On the way to the hotel, she scoots up beside you in the back of the taxi and says
your big ears make you look like a mouse. She plays with them all night, flicking and pinching. You let her, because the soft, high staccato of her laughter reminds you of when you were that age, before you married, the choices you had. You pay and send her away in the morning. You eat some chocolates from the mini bar, letting the little silver wrappers fall to the carpet. The window of your room won’t open. Your ears still ache when you get to the meeting. Her clothes looked expensive. So do the factory owner’s, and you’re embarrassed to have come here for fifty thousand pairs of department store slacks. They’ll slap them together from cheap mungo fabric. There’s a stain on your collar. You go home, hold your daughter, feel her nose press through your shirt. She coughs into your chest. You almost drop her.
Cold Dirty Hands Adam Stoves There’s this thing I do. I adore opening accounts with such vagueness. What could it be that I do? Ponder the options. What a waste of seconds but I’ll leave it in. I should have been more direct and opened with I shit in coat pockets, but that declaration is too abrupt. I’ll keep this brief. You’re no sleuth. I shit in coat pockets. For this very reason, I wouldn’t recommend using public coat racks. They are evacuation buffets for my tail end. Watch out, you’ve been warned. I frequent restaurants with coat rack to restroom relations strategically placed; entirely for me I am certain. I borrow a garment, maybe your jacket, and take it away. I am above thievery so please halt your judgment. I will return it in seven or eight minutes, enhanced. Mine is an intricate process, but those glitches are best left to me. Your only concern should be to check your coat pockets for a fresh and attractive mystery, one your chilly and well-fed hands will be eager to find and irked that they solved.
I Must Do Something Ricky Garni ee cummings composed on the typewriter. Some editions reproduce the typewriter typeset. Others include the sound of the birds outside, the wind catching a curtain. Wait. Is that someone weeping? I stop typing.
THANK YOU FOR READING we had a good time and we hope that you did as well maybe this magazine even made you feel something that you donâ€™t usually feel and if it did donâ€™t be scared it is absolutely okay to feel whatever it is that you feel whenever it is that you feel and we hope that maybe you can keep on feeling this is not to say that you are necessarily justified in what you feel, just that you ought not be blamed for reacting to stimuli. please address all queries to firstname.lastname@example.org or visit www.dirtflask.com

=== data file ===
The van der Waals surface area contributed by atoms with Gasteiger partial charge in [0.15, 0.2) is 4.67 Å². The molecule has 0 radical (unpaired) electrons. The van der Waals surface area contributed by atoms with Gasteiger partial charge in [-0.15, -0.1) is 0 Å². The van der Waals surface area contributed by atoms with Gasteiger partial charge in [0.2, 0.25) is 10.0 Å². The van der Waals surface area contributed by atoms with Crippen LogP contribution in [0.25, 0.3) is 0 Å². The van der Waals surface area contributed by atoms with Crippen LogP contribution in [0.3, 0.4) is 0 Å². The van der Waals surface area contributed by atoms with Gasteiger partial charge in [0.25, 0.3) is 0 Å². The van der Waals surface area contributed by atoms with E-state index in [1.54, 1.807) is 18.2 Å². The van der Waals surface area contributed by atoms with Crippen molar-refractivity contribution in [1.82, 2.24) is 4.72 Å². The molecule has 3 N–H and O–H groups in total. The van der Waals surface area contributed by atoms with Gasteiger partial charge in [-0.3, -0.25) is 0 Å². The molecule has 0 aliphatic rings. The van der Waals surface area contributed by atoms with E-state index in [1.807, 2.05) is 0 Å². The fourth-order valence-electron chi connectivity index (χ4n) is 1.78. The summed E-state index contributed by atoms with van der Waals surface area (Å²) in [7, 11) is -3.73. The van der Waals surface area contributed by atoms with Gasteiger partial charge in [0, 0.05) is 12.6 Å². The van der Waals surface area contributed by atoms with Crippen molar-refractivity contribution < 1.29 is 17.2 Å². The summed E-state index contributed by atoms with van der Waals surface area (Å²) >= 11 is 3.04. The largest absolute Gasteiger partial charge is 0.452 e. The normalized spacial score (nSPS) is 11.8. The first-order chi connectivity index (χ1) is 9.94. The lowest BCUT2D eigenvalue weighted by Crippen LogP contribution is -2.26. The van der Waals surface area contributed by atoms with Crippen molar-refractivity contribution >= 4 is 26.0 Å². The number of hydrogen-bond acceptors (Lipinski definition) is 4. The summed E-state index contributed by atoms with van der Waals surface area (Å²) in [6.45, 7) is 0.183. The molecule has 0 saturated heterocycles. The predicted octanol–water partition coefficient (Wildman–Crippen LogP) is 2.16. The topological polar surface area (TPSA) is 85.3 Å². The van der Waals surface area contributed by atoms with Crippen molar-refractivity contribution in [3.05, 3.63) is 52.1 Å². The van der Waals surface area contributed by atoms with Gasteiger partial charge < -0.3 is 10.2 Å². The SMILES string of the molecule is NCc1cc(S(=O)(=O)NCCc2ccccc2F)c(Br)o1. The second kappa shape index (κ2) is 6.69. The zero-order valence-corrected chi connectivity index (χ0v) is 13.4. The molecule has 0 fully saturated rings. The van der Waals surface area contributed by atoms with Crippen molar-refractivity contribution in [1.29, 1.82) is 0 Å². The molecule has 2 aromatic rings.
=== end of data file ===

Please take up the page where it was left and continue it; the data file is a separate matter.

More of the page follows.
Michele Harris was awarded the Paul G. Zolbrod prize and, more recently, the David A. Kennedy prize in the field of poetry. Her work has appeared in Anderbo, The Prose-Poem Project, Eclectica, Escarp, Stirring, Anatomy & Etymology, Columbia College Literary Review, Turbulence, and elsewhere. Currently, she works at MIT and holds an MFA in Creative Writing from the University of Massachusetts Boston, where she teaches for the OLLI program.
P.D. Adkins grew up in South Florida and lives in New York. Matthew Burnside dedicates all his poems to Steve Buscemi, the muse-monk of the universe. Jeffrey S. Callico hails from Atlanta but one day wants to live in Maine. Until then he plans on driving around town looking for a place to park. His publication credits include FRiGG Magazine, The Prose-Poem Project, Gloom Cupboard, A-Minor Magazine, The Legendary, Apocrypha and Abstractions, and most recently Literary Orphans. He is currently the editor of Negative Suck. Duncan Campbell is a recent graduate of the MFA program in writing at the University of New Hampshire, where he was the recipient of the 2012 Dick Shea Memorial Award. His poems have appeared in elimae, Halfway Down the Stairs, Off the Coast, Sunâ€™s Skeleton, and elsewhere.
A Romanian- born writer and brain researcher, Mia Avramut has worked in laboratories and autopsy rooms. She published scientific articles, book chapters and essays. On this side of the Atlantic, her literary work appeared or is forthcoming in ‘The Prose-Poem Project’, ‘Conclave: a Journal of Character’, ‘Connotation Press’ and ‘A-Minor’.” William Haas lives in Portland, Oregon. His work appears in River Teeth, Fiddleblack, Dark Mountain, and elsewhere. He blogs occasionally at hemlockreport.blogspot.com. Charles Heiner has an MFA in Creative Writing from McNeese State University. His stories have appeared in The Laurel Review, Fiction Weekly, and Cheek Teeth, and been shortlisted for the Faulkner-Wisdom Creative Writing Competition. He lives in Charlottesville, Virginia. You can find out more about Adam Stoves at adamstoves.com. Ricky Garni is a graphic designer and the author of THE ETERNAL JOURNALS OF CRISPY FLOTILLA, O-POLANSKI and the forthcoming THE BUTTERSCOTCH BOOK (2012). He rides a white bicycle covered in piano keys.
The third issue of Dirtflask, a literary magazine.